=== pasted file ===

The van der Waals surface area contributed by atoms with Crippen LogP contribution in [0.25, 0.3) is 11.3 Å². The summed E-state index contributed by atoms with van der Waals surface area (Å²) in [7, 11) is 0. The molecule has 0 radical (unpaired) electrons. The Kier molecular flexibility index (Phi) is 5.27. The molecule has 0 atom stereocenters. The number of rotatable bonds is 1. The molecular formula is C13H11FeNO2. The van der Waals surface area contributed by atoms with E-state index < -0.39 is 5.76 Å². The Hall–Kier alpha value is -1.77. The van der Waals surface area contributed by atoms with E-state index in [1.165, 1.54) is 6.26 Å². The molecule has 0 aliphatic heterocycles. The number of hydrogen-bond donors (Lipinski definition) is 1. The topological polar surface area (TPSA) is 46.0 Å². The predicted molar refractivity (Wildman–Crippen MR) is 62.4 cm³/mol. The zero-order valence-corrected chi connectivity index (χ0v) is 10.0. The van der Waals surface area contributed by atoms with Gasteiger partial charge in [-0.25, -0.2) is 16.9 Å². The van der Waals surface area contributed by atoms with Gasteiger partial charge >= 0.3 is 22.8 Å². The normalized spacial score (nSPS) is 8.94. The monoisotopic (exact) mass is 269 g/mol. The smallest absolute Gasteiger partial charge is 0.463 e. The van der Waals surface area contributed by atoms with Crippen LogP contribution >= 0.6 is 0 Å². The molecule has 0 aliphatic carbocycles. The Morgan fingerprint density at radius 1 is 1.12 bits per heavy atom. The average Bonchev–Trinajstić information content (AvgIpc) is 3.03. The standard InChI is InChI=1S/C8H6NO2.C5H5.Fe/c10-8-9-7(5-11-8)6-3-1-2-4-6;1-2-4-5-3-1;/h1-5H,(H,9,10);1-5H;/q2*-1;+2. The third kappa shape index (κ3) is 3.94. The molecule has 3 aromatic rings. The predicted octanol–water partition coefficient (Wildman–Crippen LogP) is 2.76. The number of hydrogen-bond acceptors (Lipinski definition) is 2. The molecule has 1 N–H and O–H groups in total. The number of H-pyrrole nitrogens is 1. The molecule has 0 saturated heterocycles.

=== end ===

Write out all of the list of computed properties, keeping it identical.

The van der Waals surface area contributed by atoms with Crippen LogP contribution in [0.25, 0.3) is 11.3 Å². The summed E-state index contributed by atoms with van der Waals surface area (Å²) in [7, 11) is 0. The molecule has 0 radical (unpaired) electrons. The Kier molecular flexibility index (Phi) is 5.27. The molecule has 0 atom stereocenters. The number of rotatable bonds is 1. The molecular formula is C13H11FeNO2. The van der Waals surface area contributed by atoms with E-state index < -0.39 is 5.76 Å². The Hall–Kier alpha value is -1.77. The van der Waals surface area contributed by atoms with E-state index in [1.165, 1.54) is 6.26 Å². The molecule has 0 aliphatic heterocycles. The number of hydrogen-bond donors (Lipinski definition) is 1. The topological polar surface area (TPSA) is 46.0 Å². The predicted molar refractivity (Wildman–Crippen MR) is 62.4 cm³/mol. The zero-order valence-corrected chi connectivity index (χ0v) is 10.0. The van der Waals surface area contributed by atoms with Gasteiger partial charge in [-0.25, -0.2) is 16.9 Å². The van der Waals surface area contributed by atoms with Gasteiger partial charge >= 0.3 is 22.8 Å². The normalized spacial score (nSPS) is 8.94. The monoisotopic (exact) mass is 269 g/mol. The smallest absolute Gasteiger partial charge is 0.463 e. The van der Waals surface area contributed by atoms with Crippen LogP contribution >= 0.6 is 0 Å². The molecule has 0 aliphatic carbocycles. The Morgan fingerprint density at radius 1 is 1.12 bits per heavy atom. The average Bonchev–Trinajstić information content (AvgIpc) is 3.03. The standard InChI is InChI=1S/C8H6NO2.C5H5.Fe/c10-8-9-7(5-11-8)6-3-1-2-4-6;1-2-4-5-3-1;/h1-5H,(H,9,10);1-5H;/q2*-1;+2. The third kappa shape index (κ3) is 3.94. The molecule has 3 aromatic rings. The predicted octanol–water partition coefficient (Wildman–Crippen LogP) is 2.76. The number of hydrogen-bond acceptors (Lipinski definition) is 2. The molecule has 1 N–H and O–H groups in total. The number of H-pyrrole nitrogens is 1. The molecule has 0 saturated heterocycles.